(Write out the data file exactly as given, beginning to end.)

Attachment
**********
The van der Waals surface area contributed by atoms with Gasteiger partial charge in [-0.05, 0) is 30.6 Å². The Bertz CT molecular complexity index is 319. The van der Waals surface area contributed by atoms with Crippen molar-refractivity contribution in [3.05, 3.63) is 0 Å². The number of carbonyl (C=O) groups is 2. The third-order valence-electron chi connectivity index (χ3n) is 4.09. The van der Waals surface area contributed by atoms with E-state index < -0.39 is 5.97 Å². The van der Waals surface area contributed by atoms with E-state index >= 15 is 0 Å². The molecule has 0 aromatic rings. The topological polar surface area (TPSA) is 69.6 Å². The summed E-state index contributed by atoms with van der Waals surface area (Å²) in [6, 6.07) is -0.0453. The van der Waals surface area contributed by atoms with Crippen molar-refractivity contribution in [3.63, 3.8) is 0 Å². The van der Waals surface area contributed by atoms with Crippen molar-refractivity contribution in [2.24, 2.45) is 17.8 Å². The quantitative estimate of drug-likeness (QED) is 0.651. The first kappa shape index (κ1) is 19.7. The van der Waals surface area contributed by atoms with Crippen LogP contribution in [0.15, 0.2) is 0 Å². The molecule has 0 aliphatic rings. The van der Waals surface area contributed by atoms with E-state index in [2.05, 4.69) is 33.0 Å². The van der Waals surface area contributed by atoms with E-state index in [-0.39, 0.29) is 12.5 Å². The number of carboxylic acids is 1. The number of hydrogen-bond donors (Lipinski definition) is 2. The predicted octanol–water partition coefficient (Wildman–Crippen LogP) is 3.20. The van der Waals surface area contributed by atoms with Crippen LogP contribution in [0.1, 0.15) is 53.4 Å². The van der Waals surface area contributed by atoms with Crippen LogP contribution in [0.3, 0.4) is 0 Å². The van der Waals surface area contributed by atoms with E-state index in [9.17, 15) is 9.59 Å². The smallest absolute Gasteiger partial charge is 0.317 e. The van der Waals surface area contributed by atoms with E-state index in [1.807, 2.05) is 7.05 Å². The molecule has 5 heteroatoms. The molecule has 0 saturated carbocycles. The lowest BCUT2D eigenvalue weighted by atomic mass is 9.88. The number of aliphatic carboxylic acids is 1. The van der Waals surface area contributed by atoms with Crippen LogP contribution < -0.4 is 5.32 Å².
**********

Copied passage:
The van der Waals surface area contributed by atoms with Gasteiger partial charge in [-0.05, 0) is 30.6 Å². The Bertz CT molecular complexity index is 319. The van der Waals surface area contributed by atoms with Crippen molar-refractivity contribution in [3.05, 3.63) is 0 Å². The number of carbonyl (C=O) groups is 2. The third-order valence-electron chi connectivity index (χ3n) is 4.09. The van der Waals surface area contributed by atoms with E-state index < -0.39 is 5.97 Å². The van der Waals surface area contributed by atoms with E-state index >= 15 is 0 Å². The molecule has 0 aromatic rings. The topological polar surface area (TPSA) is 69.6 Å². The summed E-state index contributed by atoms with van der Waals surface area (Å²) in [6, 6.07) is -0.0453. The van der Waals surface area contributed by atoms with Crippen molar-refractivity contribution in [3.63, 3.8) is 0 Å². The van der Waals surface area contributed by atoms with Crippen molar-refractivity contribution in [2.24, 2.45) is 17.8 Å². The quantitative estimate of drug-likeness (QED) is 0.651. The first kappa shape index (κ1) is 19.7. The van der Waals surface area contributed by atoms with Crippen LogP contribution in [0.15, 0.2) is 0 Å². The molecule has 0 aliphatic rings. The van der Waals surface area contributed by atoms with E-state index in [2.05, 4.69) is 33.0 Å². The van der Waals surface area contributed by atoms with E-state index in [-0.39, 0.29) is 12.5 Å². The number of carboxylic acids is 1. The number of hydrogen-bond donors (Lipinski definition) is 2. The predicted octanol–water partition coefficient (Wildman–Crippen LogP) is 3.20. The van der Waals surface area contributed by atoms with Crippen LogP contribution in [0.1, 0.15) is 53.4 Å². The van der Waals surface area contributed by atoms with Crippen LogP contribution in [0.3, 0.4) is 0 Å². The van der Waals surface area contributed by atoms with E-state index in [9.17, 15) is 9.59 Å². The smallest absolute Gasteiger partial charge is 0.317 e. The van der Waals surface area contributed by atoms with E-state index in [1.807, 2.05) is 7.05 Å². The molecule has 5 heteroatoms. The molecule has 0 saturated carbocycles. The lowest BCUT2D eigenvalue weighted by atomic mass is 9.88. The number of aliphatic carboxylic acids is 1. The van der Waals surface area contributed by atoms with Crippen LogP contribution < -0.4 is 5.32 Å².